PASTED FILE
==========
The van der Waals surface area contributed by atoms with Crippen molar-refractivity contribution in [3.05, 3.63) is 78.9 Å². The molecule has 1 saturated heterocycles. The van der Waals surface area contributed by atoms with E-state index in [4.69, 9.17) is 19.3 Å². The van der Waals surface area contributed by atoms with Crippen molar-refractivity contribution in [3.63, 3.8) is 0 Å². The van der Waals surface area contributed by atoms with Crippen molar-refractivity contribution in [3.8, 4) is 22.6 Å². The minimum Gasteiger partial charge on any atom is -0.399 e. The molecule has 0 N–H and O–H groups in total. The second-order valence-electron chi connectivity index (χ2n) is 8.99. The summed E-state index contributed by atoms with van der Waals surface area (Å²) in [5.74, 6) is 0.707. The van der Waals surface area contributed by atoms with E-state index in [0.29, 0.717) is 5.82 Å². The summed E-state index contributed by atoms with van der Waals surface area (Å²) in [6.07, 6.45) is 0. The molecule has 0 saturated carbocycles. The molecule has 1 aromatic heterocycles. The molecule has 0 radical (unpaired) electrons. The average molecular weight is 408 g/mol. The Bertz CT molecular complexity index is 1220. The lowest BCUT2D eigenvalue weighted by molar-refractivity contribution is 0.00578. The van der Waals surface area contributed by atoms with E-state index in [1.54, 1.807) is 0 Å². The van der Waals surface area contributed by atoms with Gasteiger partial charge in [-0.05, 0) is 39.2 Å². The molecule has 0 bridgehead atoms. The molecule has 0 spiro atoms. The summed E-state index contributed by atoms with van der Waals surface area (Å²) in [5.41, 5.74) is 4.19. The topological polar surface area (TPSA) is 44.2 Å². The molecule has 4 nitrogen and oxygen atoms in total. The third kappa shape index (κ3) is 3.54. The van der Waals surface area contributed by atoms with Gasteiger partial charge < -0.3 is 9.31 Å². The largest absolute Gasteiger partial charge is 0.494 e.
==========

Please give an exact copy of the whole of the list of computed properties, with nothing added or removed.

The van der Waals surface area contributed by atoms with Crippen molar-refractivity contribution in [3.05, 3.63) is 78.9 Å². The molecule has 1 saturated heterocycles. The van der Waals surface area contributed by atoms with E-state index in [4.69, 9.17) is 19.3 Å². The van der Waals surface area contributed by atoms with Crippen molar-refractivity contribution in [3.63, 3.8) is 0 Å². The van der Waals surface area contributed by atoms with Crippen molar-refractivity contribution in [3.8, 4) is 22.6 Å². The minimum Gasteiger partial charge on any atom is -0.399 e. The molecule has 0 N–H and O–H groups in total. The second-order valence-electron chi connectivity index (χ2n) is 8.99. The summed E-state index contributed by atoms with van der Waals surface area (Å²) in [5.74, 6) is 0.707. The van der Waals surface area contributed by atoms with E-state index in [0.29, 0.717) is 5.82 Å². The summed E-state index contributed by atoms with van der Waals surface area (Å²) in [6.07, 6.45) is 0. The molecule has 0 saturated carbocycles. The molecule has 1 aromatic heterocycles. The molecule has 0 radical (unpaired) electrons. The average molecular weight is 408 g/mol. The Bertz CT molecular complexity index is 1220. The lowest BCUT2D eigenvalue weighted by molar-refractivity contribution is 0.00578. The van der Waals surface area contributed by atoms with E-state index in [1.54, 1.807) is 0 Å². The van der Waals surface area contributed by atoms with Gasteiger partial charge in [-0.05, 0) is 39.2 Å². The molecule has 0 bridgehead atoms. The molecule has 0 spiro atoms. The summed E-state index contributed by atoms with van der Waals surface area (Å²) in [5.41, 5.74) is 4.19. The topological polar surface area (TPSA) is 44.2 Å². The molecule has 4 nitrogen and oxygen atoms in total. The third kappa shape index (κ3) is 3.54. The van der Waals surface area contributed by atoms with Gasteiger partial charge < -0.3 is 9.31 Å². The largest absolute Gasteiger partial charge is 0.494 e.